It’s taken years to figure out how to wear these bones whole. Now, they feel all mine, but days yet come when a missed rung on the playground ladder can break my clavicle the way it did when I was two. And still, there are places where the absence of noise and a vastness of shadowed corridors console as a mother’s touch. In the desert, space opens the door for time to spill outward into each crevice and canyon hollow. It passes, time, but we may know it only by the light chasing its own ghost across the desert valley into hushed amphitheaters and up the red stone walls like bloodhounds treeing a phantom coon.
All slows down. “This place is like Neverland,” I say one morning to Dan, who is boiling water for coffee on the stove. He laughs at the dregs of a whiskey bottle that warmed too many lips around the fire and asks where I want to climb today. As long as the rock is dry, we are indefatigable.
Our camp is a haphazard coexistence of brightly colored nylons and road-weary plastics, staked down in red soil or lingering atop last night’s table; composing the periphery is a sentry of juniper bushes. The cold of a desert night is hesitant to slink away, and fingers freeze outside of down pockets until the sun slides over the mesa rims, languid and reassuring.
As a newcomer to such a fabled place I came with eyes open, with reaching dreams but low expectations. The only expectation I had was that what I came for would be very difficult. I came for cracks. I came for a temporary exit, to forget, and to expand in six directions.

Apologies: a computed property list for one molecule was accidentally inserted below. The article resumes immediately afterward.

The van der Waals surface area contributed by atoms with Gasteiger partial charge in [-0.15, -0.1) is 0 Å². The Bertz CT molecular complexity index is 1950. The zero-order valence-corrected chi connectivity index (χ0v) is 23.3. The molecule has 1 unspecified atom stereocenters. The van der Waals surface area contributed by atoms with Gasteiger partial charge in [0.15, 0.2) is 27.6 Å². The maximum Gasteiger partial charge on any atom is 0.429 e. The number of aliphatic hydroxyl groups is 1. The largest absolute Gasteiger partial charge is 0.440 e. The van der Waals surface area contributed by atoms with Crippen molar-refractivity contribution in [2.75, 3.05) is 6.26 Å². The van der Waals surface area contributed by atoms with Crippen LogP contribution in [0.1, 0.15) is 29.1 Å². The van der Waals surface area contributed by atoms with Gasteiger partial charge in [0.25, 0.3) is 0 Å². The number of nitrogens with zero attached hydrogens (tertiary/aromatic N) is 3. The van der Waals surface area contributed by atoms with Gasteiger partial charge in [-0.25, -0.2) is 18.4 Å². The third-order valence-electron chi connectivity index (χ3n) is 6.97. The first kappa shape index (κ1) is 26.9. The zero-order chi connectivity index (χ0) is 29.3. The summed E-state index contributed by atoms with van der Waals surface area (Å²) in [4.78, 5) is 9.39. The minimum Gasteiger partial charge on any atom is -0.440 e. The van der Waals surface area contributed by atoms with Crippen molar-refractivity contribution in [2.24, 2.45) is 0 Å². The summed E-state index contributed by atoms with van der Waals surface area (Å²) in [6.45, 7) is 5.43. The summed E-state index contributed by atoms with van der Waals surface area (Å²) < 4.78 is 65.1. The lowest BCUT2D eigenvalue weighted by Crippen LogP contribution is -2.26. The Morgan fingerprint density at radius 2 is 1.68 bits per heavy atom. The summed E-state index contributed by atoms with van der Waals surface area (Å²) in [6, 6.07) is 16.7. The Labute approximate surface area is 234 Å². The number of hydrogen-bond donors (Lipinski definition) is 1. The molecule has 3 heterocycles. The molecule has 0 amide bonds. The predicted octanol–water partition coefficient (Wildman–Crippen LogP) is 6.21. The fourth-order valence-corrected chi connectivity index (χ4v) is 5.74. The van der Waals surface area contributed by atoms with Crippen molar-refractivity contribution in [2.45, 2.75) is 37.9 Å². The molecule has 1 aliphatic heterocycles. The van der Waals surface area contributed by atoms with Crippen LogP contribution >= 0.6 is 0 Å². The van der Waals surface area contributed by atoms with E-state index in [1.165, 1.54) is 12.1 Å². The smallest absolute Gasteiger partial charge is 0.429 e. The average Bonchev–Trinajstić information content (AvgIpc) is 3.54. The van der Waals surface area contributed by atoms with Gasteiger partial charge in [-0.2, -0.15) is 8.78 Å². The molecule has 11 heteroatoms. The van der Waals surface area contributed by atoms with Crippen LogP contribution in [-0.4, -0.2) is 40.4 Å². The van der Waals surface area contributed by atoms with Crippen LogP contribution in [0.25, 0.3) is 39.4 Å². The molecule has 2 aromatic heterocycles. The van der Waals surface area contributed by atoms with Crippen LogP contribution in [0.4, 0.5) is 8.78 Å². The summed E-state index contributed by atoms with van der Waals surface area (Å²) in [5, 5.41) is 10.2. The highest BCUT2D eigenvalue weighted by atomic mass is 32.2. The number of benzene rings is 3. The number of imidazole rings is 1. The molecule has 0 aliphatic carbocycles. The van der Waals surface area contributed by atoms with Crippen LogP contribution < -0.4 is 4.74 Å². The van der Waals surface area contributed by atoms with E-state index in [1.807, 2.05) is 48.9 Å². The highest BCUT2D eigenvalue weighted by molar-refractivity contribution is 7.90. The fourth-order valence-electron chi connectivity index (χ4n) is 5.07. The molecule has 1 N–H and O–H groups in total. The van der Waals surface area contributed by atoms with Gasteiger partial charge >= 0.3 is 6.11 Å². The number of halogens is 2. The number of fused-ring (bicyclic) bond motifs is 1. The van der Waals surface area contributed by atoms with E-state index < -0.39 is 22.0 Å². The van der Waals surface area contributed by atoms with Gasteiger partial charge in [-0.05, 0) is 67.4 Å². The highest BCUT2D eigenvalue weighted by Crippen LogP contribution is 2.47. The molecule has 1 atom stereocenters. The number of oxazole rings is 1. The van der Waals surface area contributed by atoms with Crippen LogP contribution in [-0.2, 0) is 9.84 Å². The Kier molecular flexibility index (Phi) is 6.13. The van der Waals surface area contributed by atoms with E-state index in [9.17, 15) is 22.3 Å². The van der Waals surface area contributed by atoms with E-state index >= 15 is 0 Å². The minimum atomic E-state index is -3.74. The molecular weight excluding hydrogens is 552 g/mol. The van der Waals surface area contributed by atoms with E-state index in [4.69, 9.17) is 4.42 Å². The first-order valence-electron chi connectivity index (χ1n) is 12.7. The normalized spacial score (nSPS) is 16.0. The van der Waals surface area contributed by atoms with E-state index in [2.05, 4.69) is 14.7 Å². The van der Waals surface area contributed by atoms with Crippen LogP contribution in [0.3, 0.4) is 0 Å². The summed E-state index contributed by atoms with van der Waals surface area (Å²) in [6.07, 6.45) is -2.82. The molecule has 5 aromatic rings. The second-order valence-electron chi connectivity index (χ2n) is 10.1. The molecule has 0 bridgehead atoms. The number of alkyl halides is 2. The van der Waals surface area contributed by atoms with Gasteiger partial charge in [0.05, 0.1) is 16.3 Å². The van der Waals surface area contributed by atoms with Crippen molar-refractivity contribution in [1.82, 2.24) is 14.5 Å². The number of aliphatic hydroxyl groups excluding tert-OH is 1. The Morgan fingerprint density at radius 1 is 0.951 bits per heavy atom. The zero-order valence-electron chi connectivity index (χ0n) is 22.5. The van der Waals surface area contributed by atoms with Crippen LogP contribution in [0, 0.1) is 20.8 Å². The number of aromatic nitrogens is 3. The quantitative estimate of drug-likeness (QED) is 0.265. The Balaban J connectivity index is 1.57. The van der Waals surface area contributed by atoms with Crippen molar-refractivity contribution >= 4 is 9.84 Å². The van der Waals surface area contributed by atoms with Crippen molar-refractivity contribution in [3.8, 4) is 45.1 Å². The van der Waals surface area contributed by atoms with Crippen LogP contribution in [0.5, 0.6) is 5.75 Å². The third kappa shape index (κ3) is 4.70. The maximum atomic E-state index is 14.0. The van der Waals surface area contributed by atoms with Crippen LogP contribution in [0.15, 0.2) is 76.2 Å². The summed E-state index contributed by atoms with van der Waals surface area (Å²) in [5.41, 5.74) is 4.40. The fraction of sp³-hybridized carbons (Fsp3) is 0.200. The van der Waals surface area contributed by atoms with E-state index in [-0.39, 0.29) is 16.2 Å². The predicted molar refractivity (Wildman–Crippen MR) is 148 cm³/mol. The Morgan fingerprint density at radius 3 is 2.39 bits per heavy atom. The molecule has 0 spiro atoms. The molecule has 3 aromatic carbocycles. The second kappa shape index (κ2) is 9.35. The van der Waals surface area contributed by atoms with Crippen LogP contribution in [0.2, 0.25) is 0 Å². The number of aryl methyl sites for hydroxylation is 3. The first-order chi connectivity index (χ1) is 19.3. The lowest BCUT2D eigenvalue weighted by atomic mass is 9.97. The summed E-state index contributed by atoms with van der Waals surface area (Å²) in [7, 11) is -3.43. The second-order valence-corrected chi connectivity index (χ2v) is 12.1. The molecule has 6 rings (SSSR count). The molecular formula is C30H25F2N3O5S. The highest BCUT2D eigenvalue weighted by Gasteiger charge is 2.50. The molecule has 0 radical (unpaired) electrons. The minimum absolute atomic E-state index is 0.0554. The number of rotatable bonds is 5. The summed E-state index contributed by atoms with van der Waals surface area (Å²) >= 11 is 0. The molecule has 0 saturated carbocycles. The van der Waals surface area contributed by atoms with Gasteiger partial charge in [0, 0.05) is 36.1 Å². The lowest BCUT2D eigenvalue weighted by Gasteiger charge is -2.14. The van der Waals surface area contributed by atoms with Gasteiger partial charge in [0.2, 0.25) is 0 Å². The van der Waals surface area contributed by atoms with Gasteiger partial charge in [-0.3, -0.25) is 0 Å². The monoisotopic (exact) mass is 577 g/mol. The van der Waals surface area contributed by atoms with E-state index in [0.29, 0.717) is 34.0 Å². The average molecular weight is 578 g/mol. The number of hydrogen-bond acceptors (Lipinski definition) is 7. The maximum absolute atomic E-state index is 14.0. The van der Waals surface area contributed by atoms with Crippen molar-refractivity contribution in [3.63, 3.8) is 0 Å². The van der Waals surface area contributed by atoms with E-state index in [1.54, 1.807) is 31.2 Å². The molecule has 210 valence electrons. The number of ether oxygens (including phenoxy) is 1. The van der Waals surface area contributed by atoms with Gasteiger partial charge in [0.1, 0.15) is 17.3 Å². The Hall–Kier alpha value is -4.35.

What I discovered was that the cracks were indeed very difficult, but the leaving behind—of the footrace my mind’s always running, and an ego that detests failure—seemed to brush off my skin like the dirt I’d already lost track of. Effortlessly.
First, I was scared and then I was courageous, then terrified, then bolstered, then scared again, then restless to try harder again, then defeated, and finally at peace with simply being still among the slow-tracing shadows. I wanted time to ease in, grain by grain, same as I wanted to charge forward despite knowing that entering the fray—this tangible fracturing of geologic time—would both welcome my fervor and punish my haste in the same breath.
Any horizon line I chose to look at offered unsung stories both daunting and sober, wildly exciting with a hint of darkness. Towers of blood-rust stone stalked the twilight and so too, rose my demons.
Are you doing enough? They taunted, as the shadows raced and each day’s wins and losses became the curling whispers of campfire smoke. Where are you going?
Why are you still alone?
Who are you holding out for?
What do you still believe in?
Yet, as time became something I touched, became a thing I put my hands into, while grappling with compression and points of contact and adrenaline and breath, these demons also transformed. Cop-outs and distractions became the morning prize of carrion birds, thrown from the window and left to scatter on the roadside as we drove to each new wall. This place empties you out to fill you up, I’m learning.
I felt, finally, right in front of myself. As if made of cold ash left over in a pit no longer burning; a Zen koan punctuated by windchimes of dancing metal.
What is revealed in the light?
Nothing, no-thing: everything.